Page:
Well...it can actually be a great option if used the right way! So here are some pro-tips on how the ACA can benefit us:
- If you have a pre-existing condition: It is required under the ACA rules that every plan MUST cover chronic disease management and rehab services and you cannot be denied due to a pre-existing condition. (You can read all about the minimum coverage requirements here).
- If you need regular prescriptions: Anybody who needs a regular prescription knows that the costs can be insane if they're not covered by insurance. Luckily, it is also a requirement under the minimum coverage for every health plan that prescriptions are covered. And it doesn't matter what state you pick it up in as long as the pharmacy accepts your insurance plan.
- If you only use it as catastrophe insurance and for wellness check-ups: Pay attention to this one... We mentioned that it is a downfall that the ACA only works in your home-state, however, you can work around that! Since we are required to spend at least 30 days at home to maintain a tax home, then we can schedule all of our wellness checks during that time and take advantage of our ACA coverage. Just choose the cheapest state insurance that is offered (it'll usually be around or under $300) and take advantage of the minimum plan requirements.
- If you use it as a supplement along with Telephone doctors: Have you heard about telephone doctors before? No? Well you should know about them! For a monthly subscription fee (usually around $15/mo.), you can have access to 24/7 doctor consultations. There is no deductible and no co-pay, just the monthly fee. If you feel sick, you can call or video-chat with a doctor who can diagnose you and prescribe prescriptions for you just like that! No expensive urgent care visits!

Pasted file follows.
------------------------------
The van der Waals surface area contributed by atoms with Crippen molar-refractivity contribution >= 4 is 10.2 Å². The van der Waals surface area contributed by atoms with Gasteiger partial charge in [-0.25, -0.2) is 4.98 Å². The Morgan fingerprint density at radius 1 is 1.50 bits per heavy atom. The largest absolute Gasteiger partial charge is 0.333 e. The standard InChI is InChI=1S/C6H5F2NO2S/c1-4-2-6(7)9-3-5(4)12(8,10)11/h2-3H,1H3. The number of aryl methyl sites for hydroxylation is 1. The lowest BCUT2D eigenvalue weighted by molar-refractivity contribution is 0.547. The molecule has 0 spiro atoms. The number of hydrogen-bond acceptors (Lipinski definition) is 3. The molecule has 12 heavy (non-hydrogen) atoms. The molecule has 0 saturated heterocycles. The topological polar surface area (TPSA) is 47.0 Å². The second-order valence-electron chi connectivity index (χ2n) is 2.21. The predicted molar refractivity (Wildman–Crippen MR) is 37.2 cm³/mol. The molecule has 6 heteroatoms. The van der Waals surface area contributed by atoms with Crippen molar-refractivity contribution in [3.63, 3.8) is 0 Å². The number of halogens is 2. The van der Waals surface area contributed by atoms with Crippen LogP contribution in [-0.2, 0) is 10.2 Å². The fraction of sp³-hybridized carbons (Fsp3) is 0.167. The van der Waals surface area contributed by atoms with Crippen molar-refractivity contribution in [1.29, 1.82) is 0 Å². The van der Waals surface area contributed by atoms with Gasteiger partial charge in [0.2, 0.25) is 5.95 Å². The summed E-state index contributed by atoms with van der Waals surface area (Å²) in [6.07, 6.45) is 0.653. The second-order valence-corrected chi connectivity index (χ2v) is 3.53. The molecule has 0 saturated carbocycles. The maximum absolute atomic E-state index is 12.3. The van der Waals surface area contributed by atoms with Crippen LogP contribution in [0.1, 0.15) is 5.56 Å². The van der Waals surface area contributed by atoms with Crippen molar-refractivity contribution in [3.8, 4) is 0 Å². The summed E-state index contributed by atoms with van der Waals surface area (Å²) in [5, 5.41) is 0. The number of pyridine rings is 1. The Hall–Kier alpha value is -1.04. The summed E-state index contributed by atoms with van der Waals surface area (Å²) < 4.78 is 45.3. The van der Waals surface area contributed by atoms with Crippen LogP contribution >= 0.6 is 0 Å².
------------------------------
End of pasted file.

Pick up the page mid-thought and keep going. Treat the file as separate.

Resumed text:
So if you pair your ACA annual wellness checks and prescriptions with a telephone doctor subscription, you have all your bases covered!
How Much Should I Be Paying for Health Insurance?
When you sign up for the ACA, it gives you a list of health insurance packages to choose from with varying costs.
It can appear overwhelming and feel impossible to know which one to choose...
One tool that we found for getting a cost estimate and comparing packages is Value Penguin.
Once you go to the Value Penguin homepage, drop down the tab at the top that says "insurance" and choose the "health insurance" option.
This will bring you to a page where you can fill in your info such as home state, county, annual income, household size and age.
For this example, we used Hillsborough County in New Hampshire. And we used random numbers for the age and income.
When filling in your income, keep in mind that the ACA is based only off your taxable income and does not include any travel stipends.
This is the total yearly income that appears on your W-2.
Putting in this information will give you an idea of the average rate and what's fair to pay for your health insurance.
Below are the cheapest few options that came up for out search:
The most expensive insurance option that came up for our search was $556/month.
As you can see, the rates can vary widely based off your plan and your family situation. But the average cost of health insurance for an individual is in the $300-$500 range and is usually over $1,000/ month for a family.
Yeah...Having health insurance is pretty expensive. But when you need it, you'll thank your lucky stars that you have it!
Laura & the Nomadicare Team xo